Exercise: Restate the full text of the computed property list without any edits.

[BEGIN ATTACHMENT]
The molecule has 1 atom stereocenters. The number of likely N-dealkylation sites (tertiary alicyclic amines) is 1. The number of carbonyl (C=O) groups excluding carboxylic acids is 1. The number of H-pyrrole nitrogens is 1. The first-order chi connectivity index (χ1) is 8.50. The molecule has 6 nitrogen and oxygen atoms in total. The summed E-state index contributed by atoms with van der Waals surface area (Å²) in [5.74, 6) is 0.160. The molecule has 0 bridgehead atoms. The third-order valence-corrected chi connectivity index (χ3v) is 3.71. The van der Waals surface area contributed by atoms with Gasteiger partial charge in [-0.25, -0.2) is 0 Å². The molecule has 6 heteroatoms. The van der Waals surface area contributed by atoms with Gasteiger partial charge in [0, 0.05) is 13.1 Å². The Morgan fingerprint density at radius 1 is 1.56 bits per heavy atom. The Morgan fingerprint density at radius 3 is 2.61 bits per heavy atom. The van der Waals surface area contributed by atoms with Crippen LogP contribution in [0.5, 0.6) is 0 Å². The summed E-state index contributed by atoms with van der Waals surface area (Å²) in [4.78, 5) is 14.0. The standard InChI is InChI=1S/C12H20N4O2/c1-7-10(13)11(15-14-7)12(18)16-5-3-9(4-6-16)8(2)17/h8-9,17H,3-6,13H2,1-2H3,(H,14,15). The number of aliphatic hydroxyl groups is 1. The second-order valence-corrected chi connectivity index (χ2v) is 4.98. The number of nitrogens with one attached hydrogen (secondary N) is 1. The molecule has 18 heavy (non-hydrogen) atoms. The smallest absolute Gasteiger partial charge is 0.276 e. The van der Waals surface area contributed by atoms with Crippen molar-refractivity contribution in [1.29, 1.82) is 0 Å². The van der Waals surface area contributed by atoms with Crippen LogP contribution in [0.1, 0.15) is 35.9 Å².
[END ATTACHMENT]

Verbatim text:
The molecule has 1 atom stereocenters. The number of likely N-dealkylation sites (tertiary alicyclic amines) is 1. The number of carbonyl (C=O) groups excluding carboxylic acids is 1. The number of H-pyrrole nitrogens is 1. The first-order chi connectivity index (χ1) is 8.50. The molecule has 6 nitrogen and oxygen atoms in total. The summed E-state index contributed by atoms with van der Waals surface area (Å²) in [5.74, 6) is 0.160. The molecule has 0 bridgehead atoms. The third-order valence-corrected chi connectivity index (χ3v) is 3.71. The van der Waals surface area contributed by atoms with Gasteiger partial charge in [-0.25, -0.2) is 0 Å². The molecule has 6 heteroatoms. The van der Waals surface area contributed by atoms with Gasteiger partial charge in [0, 0.05) is 13.1 Å². The Morgan fingerprint density at radius 1 is 1.56 bits per heavy atom. The Morgan fingerprint density at radius 3 is 2.61 bits per heavy atom. The van der Waals surface area contributed by atoms with Crippen LogP contribution in [0.5, 0.6) is 0 Å². The summed E-state index contributed by atoms with van der Waals surface area (Å²) in [4.78, 5) is 14.0. The standard InChI is InChI=1S/C12H20N4O2/c1-7-10(13)11(15-14-7)12(18)16-5-3-9(4-6-16)8(2)17/h8-9,17H,3-6,13H2,1-2H3,(H,14,15). The number of aliphatic hydroxyl groups is 1. The second-order valence-corrected chi connectivity index (χ2v) is 4.98. The number of nitrogens with one attached hydrogen (secondary N) is 1. The molecule has 18 heavy (non-hydrogen) atoms. The smallest absolute Gasteiger partial charge is 0.276 e. The van der Waals surface area contributed by atoms with Crippen molar-refractivity contribution in [1.29, 1.82) is 0 Å². The van der Waals surface area contributed by atoms with Crippen LogP contribution in [0.1, 0.15) is 35.9 Å².